Slide Presentations: Wednesday, November 3, 2010 |

Cystic Fibrosis Transmembrane Conductance Regulator (CFTR) Gene Mutations in Ethnic Chinese With Chronic Pulmonary Disease FREE TO VIEW

Eugene J. Han, MBBS; Daniel Y. Goh, MMed; Samuel S. Chong, PhD; Arnold S. Tan
Author and Funding Information

National University Hospital, Singapore, Singapore

Chest. 2010;138(4_MeetingAbstracts):870A. doi:10.1378/chest.10369
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Published online


PURPOSE: CFTR mutations are well studied in Caucasian populations, but data on the spectrum of mutations and genetic polymorphisms in Asian populations are only just emerging. This study aims to explore the correlation of CFTR mutations with chronic pulmonary disease in the ethnic Chinese population of Singapore.

METHODS: Twenty-nine ethnic Chinese subjects with chronic pulmonary disease were recruited for the study, 15 with severe asthma, 10 with idiopathic bronchiectasis and 1 each with primary ciliary dyskinesia (PCD), bronchiolitis obliterans organizing pneumonia (BOOP), recurrent sinusitis, and recurrent pneumonia. Sweat chloride testing was performed on all subjects, and all 27 exons and flanking intronic sequences of the CFTR gene were screened for mutations. Subjects with elevated sweat chloride or clinical features of cystic fibrosis were excluded. Forty healthy ethnic Chinese subjects with no chronic pulmonary disease or family history of cystic fibrosis were used as controls.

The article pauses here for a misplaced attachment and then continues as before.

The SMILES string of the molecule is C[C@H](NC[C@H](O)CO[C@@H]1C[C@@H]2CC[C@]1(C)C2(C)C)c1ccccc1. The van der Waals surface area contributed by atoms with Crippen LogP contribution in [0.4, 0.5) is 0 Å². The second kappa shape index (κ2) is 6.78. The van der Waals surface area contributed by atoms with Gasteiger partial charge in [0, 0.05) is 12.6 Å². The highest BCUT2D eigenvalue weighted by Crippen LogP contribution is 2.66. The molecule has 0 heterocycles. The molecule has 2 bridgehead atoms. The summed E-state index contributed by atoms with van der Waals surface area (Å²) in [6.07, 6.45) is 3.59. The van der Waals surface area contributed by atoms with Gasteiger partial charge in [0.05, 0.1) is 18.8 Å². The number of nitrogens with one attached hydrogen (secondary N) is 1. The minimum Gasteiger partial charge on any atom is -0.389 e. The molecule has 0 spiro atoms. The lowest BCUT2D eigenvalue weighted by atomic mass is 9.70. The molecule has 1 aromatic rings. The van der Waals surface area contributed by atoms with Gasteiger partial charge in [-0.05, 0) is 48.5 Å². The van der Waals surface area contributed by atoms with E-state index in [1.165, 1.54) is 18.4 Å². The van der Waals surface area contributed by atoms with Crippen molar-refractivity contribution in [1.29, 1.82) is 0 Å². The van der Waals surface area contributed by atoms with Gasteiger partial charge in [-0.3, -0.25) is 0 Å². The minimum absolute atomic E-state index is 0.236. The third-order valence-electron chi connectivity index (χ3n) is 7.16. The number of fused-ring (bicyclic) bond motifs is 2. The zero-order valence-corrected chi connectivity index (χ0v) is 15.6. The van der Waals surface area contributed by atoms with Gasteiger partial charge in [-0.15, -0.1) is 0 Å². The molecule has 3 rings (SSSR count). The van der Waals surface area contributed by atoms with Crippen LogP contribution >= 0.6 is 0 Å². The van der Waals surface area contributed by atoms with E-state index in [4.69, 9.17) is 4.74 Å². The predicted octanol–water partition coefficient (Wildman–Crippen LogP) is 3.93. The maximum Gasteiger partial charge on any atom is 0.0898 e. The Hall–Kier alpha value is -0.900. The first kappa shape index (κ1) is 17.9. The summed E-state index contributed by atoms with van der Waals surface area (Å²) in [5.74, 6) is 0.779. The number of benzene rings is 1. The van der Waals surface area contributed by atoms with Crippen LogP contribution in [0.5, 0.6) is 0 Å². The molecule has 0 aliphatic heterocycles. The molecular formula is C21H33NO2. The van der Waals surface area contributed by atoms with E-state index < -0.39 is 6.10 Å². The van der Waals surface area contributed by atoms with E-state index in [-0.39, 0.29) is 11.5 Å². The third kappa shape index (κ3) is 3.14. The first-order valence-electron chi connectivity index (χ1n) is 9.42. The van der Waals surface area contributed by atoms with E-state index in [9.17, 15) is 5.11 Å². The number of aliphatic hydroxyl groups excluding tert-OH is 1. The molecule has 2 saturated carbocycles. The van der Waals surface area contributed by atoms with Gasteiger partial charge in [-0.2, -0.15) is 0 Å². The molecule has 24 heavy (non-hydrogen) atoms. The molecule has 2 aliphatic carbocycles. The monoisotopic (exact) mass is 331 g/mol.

RESULTS: Fourteen subjects with chronic pulmonary disease (48%, p=0.0084) were found to carry a CFTR mutation. They comprised 7 with severe asthma, 4 with idiopathic bronchiectasis and the patients with PCD, BOOP and recurrent sinusitis. Seven subjects in the control group also carried a CFTR mutation. The known CFTR mutations identified were 12TG5T, I125T, I556V and Q1352H, while 2 mutations were novel. The missense mutation I125T was significantly associated with idiopathic bronchiectasis (p=0.02) but was not observed in subjects with severe asthma. In contrast, the I556V and Q1352H mutations were nominally more prevalent in severe asthma subjects compared to controls, while they were not observed in subjects with idiopathic bronchiectasis.

CONCLUSION: The higher frequency of CFTR mutations in ethnic Chinese with chronic pulmonary disease compared to race-matched controls suggests that these mutations may predispose to disease. The significant association of I125T with idiopathic bronchiectasis and nominal association of I556V and Q1352H with severe asthma suggest a possible correlation between mutation and clinical presentation.

CLINICAL IMPLICATIONS: Further studies with larger sample cohorts are necessary to validate these genotype-phenotype observations.

DISCLOSURE: Eugene Han, No Financial Disclosure Information; No Product/Research Disclosure Information

08:00 AM - 09:15 AM




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  • CHEST Journal
    Print ISSN: 0012-3692
    Online ISSN: 1931-3543